Another popular spectator event is the Two-Foot High Kick. The competitors must jump with two feet, kick a ball suspended below a beam using both feet, and land on two feet. Again, the one to kick highest is the winner. Phillip Blanchett of Anchorage won with a kick of 7'6", substantially below the world record of 8'8." Historically, leaping into the air and kicking with two feet was a sign in the whaling villages that a whale had been taken. A runner would race toward the village and leap and kick with both feet so the villagers could see the message and prepare to help in beaching the whale.
Nicole Johnston won the women's division for the 16th time in 17 years. Johnston is an amazing athlete in her early 30s who regularly defeats much taller women who are considerably younger. Johnston also won the kneel jump, an event resembling a standing long jump but done from the knees and without the hands touching the floor.
The blanket toss is another favorite. The "blanket" is actually a number of bearded seal skins sewn together to form a circle about 10 feet in diameter with a heavy rope laced around the perimeter to allow about 40 people to grasp. These people develop a cadence of pulling and relaxing to raise and lower the competitor standing on the blanket. When the person in charge gives the word, all give a strong pull outward to throw the competitor into the air. The winner is based not only on height but also on form and landing.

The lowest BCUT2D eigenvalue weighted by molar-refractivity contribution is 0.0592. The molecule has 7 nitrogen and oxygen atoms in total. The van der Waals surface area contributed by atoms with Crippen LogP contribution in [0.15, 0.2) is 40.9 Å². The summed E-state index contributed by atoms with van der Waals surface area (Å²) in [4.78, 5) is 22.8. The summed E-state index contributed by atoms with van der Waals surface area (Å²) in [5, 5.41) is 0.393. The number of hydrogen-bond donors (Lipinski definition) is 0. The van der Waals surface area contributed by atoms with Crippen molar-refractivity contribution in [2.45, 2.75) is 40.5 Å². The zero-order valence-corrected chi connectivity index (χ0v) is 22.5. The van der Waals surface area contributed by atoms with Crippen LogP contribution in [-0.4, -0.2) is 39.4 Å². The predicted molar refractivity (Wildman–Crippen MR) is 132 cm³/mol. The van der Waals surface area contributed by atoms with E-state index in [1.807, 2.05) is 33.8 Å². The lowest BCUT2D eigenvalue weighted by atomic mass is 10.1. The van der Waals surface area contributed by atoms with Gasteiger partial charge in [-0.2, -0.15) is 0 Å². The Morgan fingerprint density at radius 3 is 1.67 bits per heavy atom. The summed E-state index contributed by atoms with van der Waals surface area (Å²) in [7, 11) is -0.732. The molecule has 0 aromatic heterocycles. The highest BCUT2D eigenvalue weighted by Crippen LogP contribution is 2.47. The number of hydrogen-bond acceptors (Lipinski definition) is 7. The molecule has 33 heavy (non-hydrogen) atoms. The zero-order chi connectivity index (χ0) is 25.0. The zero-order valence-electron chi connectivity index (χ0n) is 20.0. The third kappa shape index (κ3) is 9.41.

Some confusion exists on whether this was historically done to get higher and thus see farther or whether it was simply a game of fun. Bob Aiken said the history is from whaling villages where whalers would place the blanket on the ground and dance on it after a successful hunt.
A youth movement appeared to be under way in the one-foot high kick where John Miller III, 15, from Barrow kicked 8'6" to defeat the world record holder and Elizabeth Rexford, 17, of Fairbanks kicked 6' even to win the women's division. Competitors leap from one foot, kick the ball with the same foot, and also land on that same foot. It's difficult!
There were competitions other than athletic events. The Native baby contest brought exclamations of admiration of their beautiful outfits, often little parkas adorned with a variety of furs and wearing sealskin moccasins. Adults also competed in a regalia contest. Deva Olson and her baby son Leonard from Barrow, were crowd favorites. Each wore beautiful fur parkas and muklucks but also exhibited equally beautiful clothes beneath the parkas. Leonard went through about three reductions in clothes to finally end up with a sealskin vest and pants - plus a small handmade wooden sled to be pulled in.
Craft tables were set up above the bleachers surrounding the arena floor. Ivory and whalebone carvings, scrimshaw, sealskin moccasins, Eskimo and Athabaskan dolls and other items seldom seen at shows in the lower 48 states were displayed for sale.